From 1963 to 1981, 2150 children ages four to six, were dragged out from the French island of La Réunion and shifted to the mainland in order to repopulate the Central and South West rural regions. This month, the victims of forced deportation, now in their thirties and forties, will be heard by a special commission created for this case in 2014.
The processing was implemented by Michel Debré, Prefect of La Réunion at the time. Erased from French national memory until 2002, the case unveiled a carefully planned transfer of children to a foster care in the city of Guéret in la Creuse, where they waited for their new family to adopt them. However, not all of them had this opportunity; many ended up as illegal workers in farms or servants, alike to modern slavery.
Victims now seek reparation for their stolen life. Anne David, 48, was adopted by a family from Finistère when she was two. Interviewed by French newspaper Le Point, she discussed her discoveries: she comes from a family with seven children in La Réunion and seeks to learn more about her estranged family. She called for the special commission to deliver all details of the case in complete transparency, with available access to state files for the victims. Valérie Andanson, Head of the Department of Deported Children from Overseas and abducted from her family at three years old, demands reparation with state-financed traveling and housing in La Réunion. Like David, she learned later on, at the age of 16, that she has five siblings – all deported to separated families.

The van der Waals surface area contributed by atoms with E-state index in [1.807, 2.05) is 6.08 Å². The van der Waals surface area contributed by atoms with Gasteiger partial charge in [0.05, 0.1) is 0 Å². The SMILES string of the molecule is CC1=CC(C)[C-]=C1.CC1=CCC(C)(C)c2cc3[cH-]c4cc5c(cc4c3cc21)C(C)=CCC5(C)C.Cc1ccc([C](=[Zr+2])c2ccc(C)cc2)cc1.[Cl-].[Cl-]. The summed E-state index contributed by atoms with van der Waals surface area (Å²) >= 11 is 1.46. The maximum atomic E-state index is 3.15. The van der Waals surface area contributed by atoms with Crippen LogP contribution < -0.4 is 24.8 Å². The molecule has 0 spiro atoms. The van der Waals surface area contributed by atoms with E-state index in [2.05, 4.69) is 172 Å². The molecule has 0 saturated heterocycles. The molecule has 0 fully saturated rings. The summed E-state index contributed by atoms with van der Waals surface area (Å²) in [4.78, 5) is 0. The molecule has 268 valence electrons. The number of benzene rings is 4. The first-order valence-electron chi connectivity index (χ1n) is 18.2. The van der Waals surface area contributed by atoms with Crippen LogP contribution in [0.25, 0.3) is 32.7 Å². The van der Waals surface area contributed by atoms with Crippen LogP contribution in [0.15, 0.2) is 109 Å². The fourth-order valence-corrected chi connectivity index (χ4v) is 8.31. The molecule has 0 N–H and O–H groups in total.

But the victims do not only fight for themselves; they extend their help to other lost children, those unaware that they too may face a similar situation and bring global awareness to these crimes against children.
In February 2014, the French National Assembly alleged moral responsibility of the state in the case. The resolution lays out three major points: the extensive and comprehensive diffusion of facts, the acknowledgment that the state failed to care for those children, and the obligation for the state to financially help victims to reconnect with their heritage.
Article by Alice Ferré, CAS’19